17. EA said that in real terms they had managed a 3.7% reduction in costs. COMAH was a small part of their responsibilities and they had, to date, concentrated more on their greater responsibility for pollution control. However, in the coming year they planned to thoroughly review their COMAH activities and costs using the transparency now available from a new management information system (1B1S) and other information sources. This was welcomed by industry.
18. SEPA similarly said that COMAH was a small part of their responsibilities. They have been covered by a recent Policy and Financial Review by the Scottish Executive and will continue to look to share accommodation with other Scottish Executive bodies in order to reduce costs. SEPA use the RPI as a basis for determining cost changes for all their chargeable activities.
19. On the subject of HSEs new IT system (COIN) it was inevitable that there may be glitches with errors/double-accounting, unfortunately, occurring during the changeover phase over the next 4/6 months. Whilst everything will be done to make this as seamless as possible mistakes can happen. Should invoicees notice anything odd with their bills they should get in touch with the Charging Team in Aberdeen as soon as possible. This can be done by e-mailing HIDCHARGE@ hse.gov.uk.
20. The proposed HSE rate will be submitted to the HSC in a paper for their 6 December meeting and will include any comments members may wish to input. If agreed the rate proposals will then be submitted to the DWP Minister for approval and the making of the 2006 Fees Regulations. Although the EA and SEPA rates are outside the HSCs remit Industry asked that they be included for comparison.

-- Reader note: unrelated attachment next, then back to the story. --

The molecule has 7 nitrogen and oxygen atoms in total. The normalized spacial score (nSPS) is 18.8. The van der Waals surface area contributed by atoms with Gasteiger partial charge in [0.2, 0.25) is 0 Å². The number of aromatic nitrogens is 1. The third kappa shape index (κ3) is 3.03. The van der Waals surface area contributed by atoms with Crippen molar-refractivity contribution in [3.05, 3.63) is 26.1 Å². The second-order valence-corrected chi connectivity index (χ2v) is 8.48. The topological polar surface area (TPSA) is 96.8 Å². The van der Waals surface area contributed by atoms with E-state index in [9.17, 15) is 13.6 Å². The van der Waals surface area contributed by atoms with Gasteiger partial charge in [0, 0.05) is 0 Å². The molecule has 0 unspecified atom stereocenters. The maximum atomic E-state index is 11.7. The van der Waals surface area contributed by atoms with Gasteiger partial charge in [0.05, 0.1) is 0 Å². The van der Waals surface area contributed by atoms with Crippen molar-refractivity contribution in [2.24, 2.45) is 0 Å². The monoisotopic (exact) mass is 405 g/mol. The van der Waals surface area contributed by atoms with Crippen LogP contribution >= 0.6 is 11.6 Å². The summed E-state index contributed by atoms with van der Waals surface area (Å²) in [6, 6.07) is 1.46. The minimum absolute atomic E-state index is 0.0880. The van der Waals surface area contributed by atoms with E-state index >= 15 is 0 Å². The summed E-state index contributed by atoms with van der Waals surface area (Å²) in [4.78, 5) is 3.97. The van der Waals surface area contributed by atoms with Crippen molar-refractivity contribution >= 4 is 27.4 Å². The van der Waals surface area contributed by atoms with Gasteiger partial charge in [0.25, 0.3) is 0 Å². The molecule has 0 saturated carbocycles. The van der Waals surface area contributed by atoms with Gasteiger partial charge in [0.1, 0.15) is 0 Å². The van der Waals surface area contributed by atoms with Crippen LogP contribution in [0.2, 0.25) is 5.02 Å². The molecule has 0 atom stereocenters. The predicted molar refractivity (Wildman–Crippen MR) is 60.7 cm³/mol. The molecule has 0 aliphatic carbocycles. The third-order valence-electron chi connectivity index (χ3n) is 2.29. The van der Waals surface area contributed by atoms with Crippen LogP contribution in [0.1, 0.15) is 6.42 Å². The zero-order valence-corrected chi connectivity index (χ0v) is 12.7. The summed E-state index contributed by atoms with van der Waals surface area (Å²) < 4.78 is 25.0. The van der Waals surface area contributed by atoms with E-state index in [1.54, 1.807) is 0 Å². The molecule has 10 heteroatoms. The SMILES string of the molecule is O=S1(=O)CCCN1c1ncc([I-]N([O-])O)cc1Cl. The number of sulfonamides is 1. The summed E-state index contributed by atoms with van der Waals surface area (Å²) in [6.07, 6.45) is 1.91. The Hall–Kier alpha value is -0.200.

21. There has not been a Level 3 dispute for some years, but two have now arisen in other regimes. This has caused HSE to review the procedures published on its website. This is mainly a tidying up exercise to reflect organisational changes and the reality of what happens with queries. The procedures refer to the Disputes Panel Chair as HSEs Director of Safety Policy, a post that has not existed for two years. Queries are supposed to be directed to the finance branch in the first instance. In most cases the finance branch simply forwards the query to the charging team responsible. Consideration is being given to whether the charging teams should become the first point of contact, thus removing a link in the chain and speeding up responses.
22. HSE will be contacting the independent members of the disputes panel to see if they are still willing to be called upon. If not industry members will be asked to make fresh nominations. The independent members should have a good knowledge of the industry and be without current industry connections.
23. Industry asked to see the revised procedure once it had been drafted. They also noted that the position on queries in 2004/05 looked positive with none being dealt with above Level 1. The Secretary said that the majority of those queries where the invoice was varied resulted from the wrong operator being charged, as changes of ownership were sometimes late in filtering through.
24. HSE will be looking at alternative methods of charging, and will consult with EA and SEPA. Charging is not liked by either inspectors or industry and a relook at a banded scheme is warranted. Work on this has yet to start. The work on risk base inspection needs to be concluded first so that there is some basis to start from. If anything comes out of this it is likely to be around three years before anything could be put into operation. EA now have experience of risk-based schemes that they did not have four years ago when this was last considered. That experience will be very useful in developing any changes. Progress will be reported back to the next meeting. EA added that they were very conscious that their work on COMAH and pollution control was closely related and they needed to ensure that industry was not double charged.
25. None was raised.
26. The Chairman said that a meeting next year would seem sensible to discuss progress on alternative charging methods. At the same time we should review whether regular meetings are necessary. Depending on a potential agenda it could be decided that matters could be dealt with by correspondence rather than convene a meeting. To assist this it would be necessary for the Competent Authorities to agree their proposed rates and notify industry earlier than at present.27. The next meeting was set for 10 October 2006 in London, starting at 1100.
Updated on 10/11/2004